There are many Manitoba Provincial Parks on both sides of the lake, mostly in the southern basin. The largest two parks are Grand Beach (visit link
) and Hecla / Grindstone (visit link
) There are many other great recreational beaches (visit link
) ~ from wikipedia (visit link) ~
Lake Winnipeg is a large, 24,514 sq km (9,465 sq mi) lake in central North America, in the province of Manitoba, Canada, with its southern tip about 55 kilometres (34 mi) north of the city of Winnipeg. It is the largest lake within the borders of southern Canada, and it is part of the most undeveloped large watershed of southern Canada.
Lake Winnipeg is the sixth-largest freshwater lake in Canada, but it is relatively shallow (mean depth of 12 m (39 ft)) excluding a narrow 36 m (118 ft) deep channel between the northern and southern basins. It is the eleventh-largest freshwater lake on Earth. The east side of the lake has pristine boreal forests and rivers that are being promoted as a potential United Nations World Heritage Park. The lake is elongated in shape and is 416 km (258 mi) from north to south, with remote sandy beaches, large limestone cliffs, and many bat caves in some areas. Manitoba Hydro uses the lake as one of the largest reservoirs in the world. There are many islands in the lake, most of them undeveloped.
The lake's watershed measures about 984,200 sq km (380,000 sq mi), and covers much of Alberta, Saskatchewan, Manitoba, northwestern Ontario, Minnesota, and North Dakota. Some of its tributaries include:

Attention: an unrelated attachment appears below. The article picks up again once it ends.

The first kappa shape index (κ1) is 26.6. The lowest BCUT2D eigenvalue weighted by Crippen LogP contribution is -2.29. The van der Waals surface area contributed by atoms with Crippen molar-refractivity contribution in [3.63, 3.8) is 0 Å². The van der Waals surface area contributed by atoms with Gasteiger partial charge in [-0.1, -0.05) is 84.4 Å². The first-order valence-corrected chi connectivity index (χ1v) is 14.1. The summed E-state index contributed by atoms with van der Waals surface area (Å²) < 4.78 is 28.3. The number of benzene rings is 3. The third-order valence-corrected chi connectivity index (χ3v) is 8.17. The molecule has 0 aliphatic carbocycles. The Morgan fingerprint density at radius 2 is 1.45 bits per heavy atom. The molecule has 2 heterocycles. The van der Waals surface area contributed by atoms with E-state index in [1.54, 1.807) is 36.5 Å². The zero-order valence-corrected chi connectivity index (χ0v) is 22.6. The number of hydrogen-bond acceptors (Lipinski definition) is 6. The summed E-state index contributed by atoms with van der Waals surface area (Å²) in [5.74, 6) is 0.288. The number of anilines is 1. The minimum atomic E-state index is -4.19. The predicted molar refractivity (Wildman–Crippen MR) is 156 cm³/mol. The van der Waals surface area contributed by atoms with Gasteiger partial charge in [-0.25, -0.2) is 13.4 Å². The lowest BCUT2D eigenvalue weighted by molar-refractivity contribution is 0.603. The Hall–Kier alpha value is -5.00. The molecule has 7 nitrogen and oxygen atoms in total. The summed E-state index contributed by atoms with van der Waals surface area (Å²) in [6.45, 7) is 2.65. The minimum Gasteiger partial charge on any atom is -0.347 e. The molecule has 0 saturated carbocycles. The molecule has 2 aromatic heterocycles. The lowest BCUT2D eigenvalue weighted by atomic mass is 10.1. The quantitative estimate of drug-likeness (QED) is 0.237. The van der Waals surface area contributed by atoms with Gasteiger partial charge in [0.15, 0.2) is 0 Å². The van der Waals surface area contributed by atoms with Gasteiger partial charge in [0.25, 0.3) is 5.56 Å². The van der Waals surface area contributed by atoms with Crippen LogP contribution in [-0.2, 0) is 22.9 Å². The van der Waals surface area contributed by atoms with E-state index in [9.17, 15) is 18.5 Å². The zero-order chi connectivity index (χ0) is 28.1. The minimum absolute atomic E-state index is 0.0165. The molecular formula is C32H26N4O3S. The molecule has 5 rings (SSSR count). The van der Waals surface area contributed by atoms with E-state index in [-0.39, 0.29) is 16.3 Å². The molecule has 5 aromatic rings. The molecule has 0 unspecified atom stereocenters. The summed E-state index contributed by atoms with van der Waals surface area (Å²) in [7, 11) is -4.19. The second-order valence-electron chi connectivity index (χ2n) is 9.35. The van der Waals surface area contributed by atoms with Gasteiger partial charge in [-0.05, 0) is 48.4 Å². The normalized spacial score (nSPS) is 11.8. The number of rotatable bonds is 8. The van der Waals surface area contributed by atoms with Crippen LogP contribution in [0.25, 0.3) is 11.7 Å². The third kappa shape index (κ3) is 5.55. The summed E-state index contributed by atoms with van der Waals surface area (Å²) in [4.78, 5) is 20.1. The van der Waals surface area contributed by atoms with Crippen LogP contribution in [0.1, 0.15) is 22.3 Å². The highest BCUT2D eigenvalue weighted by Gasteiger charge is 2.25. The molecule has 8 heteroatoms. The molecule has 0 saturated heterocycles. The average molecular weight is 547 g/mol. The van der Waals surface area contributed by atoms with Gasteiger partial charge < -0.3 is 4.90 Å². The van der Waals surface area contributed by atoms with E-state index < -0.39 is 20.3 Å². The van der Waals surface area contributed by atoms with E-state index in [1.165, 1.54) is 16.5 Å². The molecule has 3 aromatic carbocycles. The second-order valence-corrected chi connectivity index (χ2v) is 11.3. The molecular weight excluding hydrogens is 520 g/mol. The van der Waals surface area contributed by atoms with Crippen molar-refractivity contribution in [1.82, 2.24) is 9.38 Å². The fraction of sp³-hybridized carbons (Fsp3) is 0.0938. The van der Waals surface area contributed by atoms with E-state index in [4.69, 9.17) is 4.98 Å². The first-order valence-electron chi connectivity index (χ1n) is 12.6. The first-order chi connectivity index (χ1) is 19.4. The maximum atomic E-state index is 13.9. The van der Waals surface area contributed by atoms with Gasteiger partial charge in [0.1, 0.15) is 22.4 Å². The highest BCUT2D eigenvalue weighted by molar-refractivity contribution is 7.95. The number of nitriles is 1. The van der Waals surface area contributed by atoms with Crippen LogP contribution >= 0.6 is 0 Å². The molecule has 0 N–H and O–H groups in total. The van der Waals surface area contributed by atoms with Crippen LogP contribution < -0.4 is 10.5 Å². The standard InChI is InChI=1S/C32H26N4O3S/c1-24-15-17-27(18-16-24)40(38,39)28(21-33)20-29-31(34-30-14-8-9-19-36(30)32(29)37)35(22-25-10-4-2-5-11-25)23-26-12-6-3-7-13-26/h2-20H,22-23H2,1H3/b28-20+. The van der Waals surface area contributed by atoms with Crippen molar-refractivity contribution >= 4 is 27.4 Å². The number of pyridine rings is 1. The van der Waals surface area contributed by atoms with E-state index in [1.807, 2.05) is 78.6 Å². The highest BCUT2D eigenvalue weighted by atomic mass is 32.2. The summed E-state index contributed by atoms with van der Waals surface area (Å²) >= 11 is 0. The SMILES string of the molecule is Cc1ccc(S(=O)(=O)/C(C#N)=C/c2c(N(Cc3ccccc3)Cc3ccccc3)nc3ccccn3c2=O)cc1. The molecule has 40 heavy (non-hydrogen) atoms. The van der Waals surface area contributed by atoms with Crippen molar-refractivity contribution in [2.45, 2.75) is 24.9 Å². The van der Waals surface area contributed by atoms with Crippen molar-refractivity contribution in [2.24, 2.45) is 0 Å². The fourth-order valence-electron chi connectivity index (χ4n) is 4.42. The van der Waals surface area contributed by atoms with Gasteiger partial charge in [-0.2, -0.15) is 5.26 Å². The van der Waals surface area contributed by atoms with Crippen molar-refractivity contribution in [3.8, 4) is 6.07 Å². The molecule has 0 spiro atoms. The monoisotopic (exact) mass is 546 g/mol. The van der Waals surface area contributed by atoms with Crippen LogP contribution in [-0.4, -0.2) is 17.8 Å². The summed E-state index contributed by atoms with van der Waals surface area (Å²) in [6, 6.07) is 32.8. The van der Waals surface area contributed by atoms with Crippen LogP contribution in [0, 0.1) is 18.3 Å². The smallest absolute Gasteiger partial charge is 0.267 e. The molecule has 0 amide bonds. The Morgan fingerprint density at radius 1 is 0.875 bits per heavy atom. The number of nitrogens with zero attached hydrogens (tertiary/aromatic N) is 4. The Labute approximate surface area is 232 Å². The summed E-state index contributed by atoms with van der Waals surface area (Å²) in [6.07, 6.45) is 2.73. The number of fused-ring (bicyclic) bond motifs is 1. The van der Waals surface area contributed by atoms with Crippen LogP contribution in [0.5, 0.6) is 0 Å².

Saskatchewan River (through Cedar Lake)
Red River (including Assiniboine River)
Winnipeg River (draining Lake of the Woods, Rainy River and Rainy Lake)
Dauphin River, (draining Lake Manitoba and Lake Winnipegosis)
Bloodvein River (on the East side, draining from the Canadian Shield)
Lake Winnipeg drains northward into the Nelson River at an average annual rate of 2,066 cubic metres per second (72,960 cu ft/s), and forms part of the Hudson Bay watershed, which is one of the largest in the world. This watershed area was historically known as Rupert's Land when the Hudson's Bay Company was chartered in 1670.
Lake Winnipeg and Lake Manitoba are remnants of prehistoric Glacial Lake Agassiz. The area between the lakes is called the Interlake Region, and the whole region is called the Manitoba Lowlands. ~ some quick facts from the Province of Manitoba (visit link) ~
With its many bays, harbours, and points, the shoreline of Lake Winnipeg is about 1,750 km long.
Beach safety staff estimate that 395,100 people visited Grand Beach during the summer of 2002 while 87,800 made the trip to Winnipeg Beach.
In 2001 - 2002, 1,073 licensed fishers and their helpers were employed in the commercial fishery on Lake Winnipeg.
During the 2002 - 2003 season, 3,212,700 kg (round weight) of pickerel were caught by commercial fishers on Lake Winnipeg. Harvest of whitefish and sauger were also high at 1,597,700 and 739,000 kg (round weight), respectively.
In 2001 - 2002, the total value of commercial fish production of Lake Winnipeg was $20,380,350.
Lake Winnipeg was used as a set for the movie K19 starring Harrison Ford. ~ from The Canadian Encyclopedia (visit link) ~
On long and relatively narrow lakes such as Lake Winnipeg, interesting wind and wave effects occasionally take place. When prevailing northerly winds blow along the length of Lake Winnipeg, they exert a horizontal stress on its surface. Surface waters move in the direction of the wind and pile up along the windward south shores - a phenomenon known as a setup or wind tide. Setups greater than 1 m above normal lake levels have been recorded along many of southern Lake Winnipeg's recreational beaches, and the associated high waves with their uprush effects have caused considerable storm damage, backshore flooding and shoreline erosion. The highest setups occur in the fall, when the northerly winds are strongest. If the winds die down suddenly, the waters rush northward, then slosh back and forth in a process called seiching.